David Alan Lewis (aka Slick), 73, of Gallatin, Tennessee, died unexpectedly on February 8 at the Sumner County Regional Medical Center. Alan suffered from Parkinson’s disease and dementia.
Alan was born January 3, 1949, in Gallipolis, Ohio, to the late David Wendell Lewis and Ruth Davis Lewis from Oak Hill, Ohio.
Alan touched many lives. Everywhere he went, he made lifelong friends. Whether it was on the music stage, on the golf course, or at the Last Call, his presence was a light he shared with everyone he met.
Alan was a graduate of Oak Hill High School and attended Ohio University. In 1968, he followed in his beloved father’s footsteps and joined the United States Navy, serving as a communications specialist for four years on the USS Mount Whitney during the Vietnam era.
His love and passion for music defined him. There was no genre he didn’t enjoy, finding something special to embrace in each one and appreciating each for its beauty and uniqueness. He began piano lessons at the early age of five and by the time he was eight, he was playing by ear, crediting the Dick Clark Show and the band Danny and the Juniors. He’d say, “I’d listen so intently and then try to figure out those keys.” He played piano in his hometown band, the Neptunes, and then became enamored with the electric guitar. He taught himself to play the music of the Rolling Stones, the Beatles, the Byrds, Jimi Hendrix, and more, which he performed with a band called the Fifth Amendment. Ever curious and inquisitive, Alan conquered a new challenge when he decided to learn to play the steel guitar, an instrument that is one of the most difficult instruments to master because it requires a good ear, nimble fingers, and excellent body control.
While still in the Navy, Alan took that steel guitar and started his musical career. He played with Gary Daniels and Carolina Charlie, which led to headlining for famous artists such as Loretta Lynn, Ray Price, Conway Twitty, and Charlie Pride, to name a few. In 1974, he joined Little Jimmy Dickens, and in 1977, Faron Young, performing at the Grand Ol’ Opry and on the television shows Hee-Haw and Pop Goes the Country. Then, wanting to spend more time with his family and less time traveling, Alan began a successful career welding with Triton Boats, where he stayed until he retired a few years ago.
In addition to his impressive musical talents and unique, funny, and colorful sense of humor, Alan was a lifelong learner. Extremely intelligent and an avid reader, he was always curious and interested in learning more. He was athletic and enjoyed being outdoors. He played numerous sports in high school and was lifeguard at the Oak Hill Pool. He loved fishing and playing golf, but it was golf that brought him real joy and happiness. He refused to ride in a cart, walking and carrying his own bag no matter how challenging the course.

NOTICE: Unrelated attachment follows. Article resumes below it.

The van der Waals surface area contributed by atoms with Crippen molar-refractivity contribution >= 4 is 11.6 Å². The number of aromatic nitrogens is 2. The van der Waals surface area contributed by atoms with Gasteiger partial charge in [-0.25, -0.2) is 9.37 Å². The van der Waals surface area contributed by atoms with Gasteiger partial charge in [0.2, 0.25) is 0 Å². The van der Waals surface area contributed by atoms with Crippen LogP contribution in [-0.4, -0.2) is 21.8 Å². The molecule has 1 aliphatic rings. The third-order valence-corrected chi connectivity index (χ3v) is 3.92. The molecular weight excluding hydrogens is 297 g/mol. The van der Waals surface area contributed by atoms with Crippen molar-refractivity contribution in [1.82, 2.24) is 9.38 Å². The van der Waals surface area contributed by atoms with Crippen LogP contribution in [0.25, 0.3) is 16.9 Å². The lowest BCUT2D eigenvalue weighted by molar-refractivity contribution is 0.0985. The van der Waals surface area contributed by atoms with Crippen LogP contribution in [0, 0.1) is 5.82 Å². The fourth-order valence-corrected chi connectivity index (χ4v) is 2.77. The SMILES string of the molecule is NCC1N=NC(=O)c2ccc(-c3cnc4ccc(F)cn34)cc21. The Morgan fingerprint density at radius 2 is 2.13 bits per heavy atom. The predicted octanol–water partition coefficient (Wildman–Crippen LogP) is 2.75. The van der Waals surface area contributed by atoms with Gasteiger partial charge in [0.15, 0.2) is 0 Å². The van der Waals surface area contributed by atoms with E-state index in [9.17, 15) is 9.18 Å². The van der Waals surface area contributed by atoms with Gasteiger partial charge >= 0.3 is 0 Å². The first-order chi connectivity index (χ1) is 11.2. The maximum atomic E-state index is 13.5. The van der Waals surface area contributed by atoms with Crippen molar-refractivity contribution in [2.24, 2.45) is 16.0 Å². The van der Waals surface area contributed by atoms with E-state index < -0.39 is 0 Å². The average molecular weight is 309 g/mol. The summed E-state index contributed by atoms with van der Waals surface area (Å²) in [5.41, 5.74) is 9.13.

Alan adored his grandchildren. He was very proud of grandson Gabe’s athletic ability and musical talents. Like his grandfather, Gabe plays guitar, as well as violin and drums. Alan’s beloved granddaughter, Tess, brought him great joy on the golf course. He was right by her side for her first Vanderbilt SEC tournament.
A devout Christian, Alan served as a deacon and Sunday School teacher at the First Presbyterian Church in Hendersonville, Tennessee. He was a man of faith, and his love for God was unwavering. He was kind, humble, well-spoken, and always a gentleman. He found the good in everyone. He had the right words at the right time for any occasion. “Don’t sweat the small stuff,” he often said, and he lived by those words.
Alan is survived by his daughter, Leah Lewis Davenport, and her husband, Rod; grandchildren: Gabriel Evan and Tess Elizabeth of Georgia; his brother, Kent Lewis, and Kent’s wife, Heidi, both of Ohio; his nephew, Joshua Lewis and niece, Emily Carter, and her husband, Justin; his first wife of 45 years, Rosalie Evans of Tennessee; and his current wife of seven years, Rhonda Stevens Lewis.
In holding to Alan’s wishes, cremation was chosen. A celebration of life will be held at a later date. The family requests those who wish to express sympathy to consider making a donation to the Alzheimer’s Association of Jackson, Ohio.